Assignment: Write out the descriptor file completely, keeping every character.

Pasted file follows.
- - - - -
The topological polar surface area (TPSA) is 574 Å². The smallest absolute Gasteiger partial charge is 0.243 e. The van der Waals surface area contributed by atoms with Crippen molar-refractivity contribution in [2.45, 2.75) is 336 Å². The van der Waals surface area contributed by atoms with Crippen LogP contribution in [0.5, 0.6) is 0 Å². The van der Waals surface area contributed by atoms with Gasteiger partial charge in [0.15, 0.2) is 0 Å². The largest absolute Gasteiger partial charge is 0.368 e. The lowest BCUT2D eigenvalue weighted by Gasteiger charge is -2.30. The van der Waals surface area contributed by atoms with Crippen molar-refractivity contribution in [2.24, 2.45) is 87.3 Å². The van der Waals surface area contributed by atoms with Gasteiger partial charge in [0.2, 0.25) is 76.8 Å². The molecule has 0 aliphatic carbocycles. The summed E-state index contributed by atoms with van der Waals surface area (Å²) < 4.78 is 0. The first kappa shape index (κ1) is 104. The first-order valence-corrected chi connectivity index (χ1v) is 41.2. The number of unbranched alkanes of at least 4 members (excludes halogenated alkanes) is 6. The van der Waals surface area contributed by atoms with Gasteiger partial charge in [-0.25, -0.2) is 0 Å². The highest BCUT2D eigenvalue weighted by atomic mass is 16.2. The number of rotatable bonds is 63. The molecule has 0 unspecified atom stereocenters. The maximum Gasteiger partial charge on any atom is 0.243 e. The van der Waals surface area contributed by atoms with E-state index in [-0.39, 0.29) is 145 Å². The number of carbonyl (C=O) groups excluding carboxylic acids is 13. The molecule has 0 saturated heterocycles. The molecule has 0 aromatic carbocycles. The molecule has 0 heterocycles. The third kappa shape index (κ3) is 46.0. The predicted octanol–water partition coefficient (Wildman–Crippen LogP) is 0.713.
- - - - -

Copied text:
The topological polar surface area (TPSA) is 574 Å². The smallest absolute Gasteiger partial charge is 0.243 e. The van der Waals surface area contributed by atoms with Crippen molar-refractivity contribution in [2.45, 2.75) is 336 Å². The van der Waals surface area contributed by atoms with Crippen LogP contribution in [0.5, 0.6) is 0 Å². The van der Waals surface area contributed by atoms with Gasteiger partial charge in [0.15, 0.2) is 0 Å². The largest absolute Gasteiger partial charge is 0.368 e. The lowest BCUT2D eigenvalue weighted by Gasteiger charge is -2.30. The van der Waals surface area contributed by atoms with Crippen molar-refractivity contribution in [2.24, 2.45) is 87.3 Å². The van der Waals surface area contributed by atoms with Gasteiger partial charge in [0.2, 0.25) is 76.8 Å². The molecule has 0 aliphatic carbocycles. The summed E-state index contributed by atoms with van der Waals surface area (Å²) < 4.78 is 0. The first kappa shape index (κ1) is 104. The first-order valence-corrected chi connectivity index (χ1v) is 41.2. The number of unbranched alkanes of at least 4 members (excludes halogenated alkanes) is 6. The van der Waals surface area contributed by atoms with Gasteiger partial charge in [-0.25, -0.2) is 0 Å². The highest BCUT2D eigenvalue weighted by atomic mass is 16.2. The number of rotatable bonds is 63. The molecule has 0 unspecified atom stereocenters. The maximum Gasteiger partial charge on any atom is 0.243 e. The van der Waals surface area contributed by atoms with E-state index in [-0.39, 0.29) is 145 Å². The number of carbonyl (C=O) groups excluding carboxylic acids is 13. The molecule has 0 saturated heterocycles. The molecule has 0 aromatic carbocycles. The molecule has 0 heterocycles. The third kappa shape index (κ3) is 46.0. The predicted octanol–water partition coefficient (Wildman–Crippen LogP) is 0.713.